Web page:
[The Church] has never opposed the fact that there should exist a sort of 'marriage' between homosexuals, but one therefore speaks of a 'sort of' marriage. But it is not true marriage, that between a man and a woman, therefore you have to put another word in the dictionary, but that it is lawful, that the law can legitimately provide for it, that's something about which the Church has nothing to say.

Danneels' View on Euthanasia[edit]

Long before Belgium liberalized its law on euthanasia,[51] in a press conference on 31 January 1994, Danneels gave voice to the Belgian bishops' opposition to the idea,[52] the issue resurfaced again, with a vengeance, in the spring of 2008, when famous Belgian author Hugo Claus chose euthanasia on 19 March and when three days later Danneels devoted his homily during the Easter Vigil to "the problem of suffering and death", without, however, mentioning Claus by name. Even so, this homily was widely interpreted as criticism of Claus' choice and heavily criticized,[53] but shortly afterwards, on 13 April 2008, Danneels doubled down in "Het Braambos", a broadcast of the "Katholieke Televisie- en Radio-Omroep" (Catholic Television and Radio Broadcasting Organization):

"... [whether or not to liberalize the law on euthanasia] is a choice between two civilizations, a civilization of people who are, or want to be, in complete control of themselves, and a civilization in which there is still room for a God and for what transcends man ... I think it is an excrescence of a typical evolution, I would almost say a cancerous growth of consciousness, which was happy waking up during the Renaissance but which has taken almost cancerous proportions now, which is running amok."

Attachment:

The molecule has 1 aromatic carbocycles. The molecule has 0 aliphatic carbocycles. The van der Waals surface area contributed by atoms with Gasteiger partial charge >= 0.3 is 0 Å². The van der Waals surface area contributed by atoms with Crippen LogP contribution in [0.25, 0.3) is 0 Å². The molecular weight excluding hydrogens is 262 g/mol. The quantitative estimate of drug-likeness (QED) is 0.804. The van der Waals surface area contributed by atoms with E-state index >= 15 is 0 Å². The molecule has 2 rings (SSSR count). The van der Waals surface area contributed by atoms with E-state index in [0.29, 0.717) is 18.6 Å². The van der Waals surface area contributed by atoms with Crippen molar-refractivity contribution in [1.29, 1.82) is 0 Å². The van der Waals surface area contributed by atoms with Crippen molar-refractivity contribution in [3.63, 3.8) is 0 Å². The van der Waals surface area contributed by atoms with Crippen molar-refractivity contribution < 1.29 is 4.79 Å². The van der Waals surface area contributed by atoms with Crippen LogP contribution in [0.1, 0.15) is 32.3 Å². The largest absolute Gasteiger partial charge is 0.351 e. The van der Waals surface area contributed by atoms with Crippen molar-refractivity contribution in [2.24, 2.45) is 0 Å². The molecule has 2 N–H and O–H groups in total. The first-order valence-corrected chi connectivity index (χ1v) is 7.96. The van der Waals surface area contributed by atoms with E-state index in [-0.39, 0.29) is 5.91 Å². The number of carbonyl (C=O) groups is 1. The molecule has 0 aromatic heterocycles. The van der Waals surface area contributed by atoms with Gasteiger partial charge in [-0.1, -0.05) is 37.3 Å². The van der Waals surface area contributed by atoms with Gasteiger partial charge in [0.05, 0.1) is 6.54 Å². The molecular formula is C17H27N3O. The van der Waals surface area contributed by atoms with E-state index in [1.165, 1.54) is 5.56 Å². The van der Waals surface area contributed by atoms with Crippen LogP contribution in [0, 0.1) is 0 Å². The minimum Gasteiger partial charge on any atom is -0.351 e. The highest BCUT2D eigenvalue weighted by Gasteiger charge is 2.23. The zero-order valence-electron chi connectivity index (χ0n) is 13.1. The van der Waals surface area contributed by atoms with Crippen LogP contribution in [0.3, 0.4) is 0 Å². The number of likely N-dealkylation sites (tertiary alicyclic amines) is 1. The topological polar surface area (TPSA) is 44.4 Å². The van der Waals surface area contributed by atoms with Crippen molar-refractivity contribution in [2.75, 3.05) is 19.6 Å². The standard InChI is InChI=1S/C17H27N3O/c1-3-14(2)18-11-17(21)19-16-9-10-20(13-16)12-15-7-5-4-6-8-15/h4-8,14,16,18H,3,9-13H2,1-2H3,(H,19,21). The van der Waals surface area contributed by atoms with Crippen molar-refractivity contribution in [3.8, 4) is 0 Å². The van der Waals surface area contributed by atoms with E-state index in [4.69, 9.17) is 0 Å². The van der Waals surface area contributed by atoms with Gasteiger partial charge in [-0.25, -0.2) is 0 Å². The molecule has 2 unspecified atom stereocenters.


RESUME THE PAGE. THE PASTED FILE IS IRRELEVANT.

Ecumenical Activities[edit]

From the beginning of his archbishopric, Danneels kept cultivating the good contacts between "Mechelen" and Anglicanism that were started by cardinal Mercier in the 1920s.[54]

Likewise from the beginning of his archbishopric, Danneels made almost yearly visits to the Taizé Community, he mediated with the Vatican to make Pope John Paul II's visit to Taizé on 5 October 1986 happen. He regularly met with Brother Roger, on whom the Catholic University bestowed an honorary doctorate in 1990, but after Brother Roger's death, too, he kept fostering relations with Taizé, and from 29 December 2008 through 2 January 200 he hosted the 31st European Taizé meeting in Brussels.[55]

Danneels was a member of the World Council of Religions for Peace, on which he sat until 2004. Starting in the summer of 2002, he was also active in one of its projects, the European Council of Religious Leaders, in which he remained involved through the first decade of the 21th century.[56]